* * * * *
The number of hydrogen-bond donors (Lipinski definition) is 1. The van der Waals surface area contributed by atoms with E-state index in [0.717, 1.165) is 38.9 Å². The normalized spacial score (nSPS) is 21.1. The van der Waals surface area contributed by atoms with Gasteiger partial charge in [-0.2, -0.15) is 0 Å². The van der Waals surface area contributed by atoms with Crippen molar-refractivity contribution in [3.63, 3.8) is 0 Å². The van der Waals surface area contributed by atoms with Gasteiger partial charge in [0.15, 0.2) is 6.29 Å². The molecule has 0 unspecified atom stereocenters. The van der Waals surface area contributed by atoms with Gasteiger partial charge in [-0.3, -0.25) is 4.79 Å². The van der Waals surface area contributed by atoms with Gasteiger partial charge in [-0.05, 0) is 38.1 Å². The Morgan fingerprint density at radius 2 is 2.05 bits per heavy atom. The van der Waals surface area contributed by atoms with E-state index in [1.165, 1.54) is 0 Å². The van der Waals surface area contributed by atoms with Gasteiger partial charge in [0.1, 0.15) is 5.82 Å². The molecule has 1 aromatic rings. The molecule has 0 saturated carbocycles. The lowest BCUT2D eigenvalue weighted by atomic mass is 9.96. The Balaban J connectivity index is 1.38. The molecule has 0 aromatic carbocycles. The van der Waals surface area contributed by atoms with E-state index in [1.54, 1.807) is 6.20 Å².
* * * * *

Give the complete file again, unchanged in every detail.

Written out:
The number of hydrogen-bond donors (Lipinski definition) is 1. The van der Waals surface area contributed by atoms with E-state index in [0.717, 1.165) is 38.9 Å². The normalized spacial score (nSPS) is 21.1. The van der Waals surface area contributed by atoms with Gasteiger partial charge in [-0.2, -0.15) is 0 Å². The van der Waals surface area contributed by atoms with Crippen molar-refractivity contribution in [3.63, 3.8) is 0 Å². The van der Waals surface area contributed by atoms with Gasteiger partial charge in [0.15, 0.2) is 6.29 Å². The molecule has 0 unspecified atom stereocenters. The van der Waals surface area contributed by atoms with Gasteiger partial charge in [-0.3, -0.25) is 4.79 Å². The van der Waals surface area contributed by atoms with Gasteiger partial charge in [-0.05, 0) is 38.1 Å². The Morgan fingerprint density at radius 2 is 2.05 bits per heavy atom. The van der Waals surface area contributed by atoms with E-state index in [1.165, 1.54) is 0 Å². The van der Waals surface area contributed by atoms with Gasteiger partial charge in [0.1, 0.15) is 5.82 Å². The molecule has 1 aromatic rings. The molecule has 0 saturated carbocycles. The lowest BCUT2D eigenvalue weighted by atomic mass is 9.96. The Balaban J connectivity index is 1.38. The molecule has 0 aromatic carbocycles. The van der Waals surface area contributed by atoms with E-state index in [1.54, 1.807) is 6.20 Å².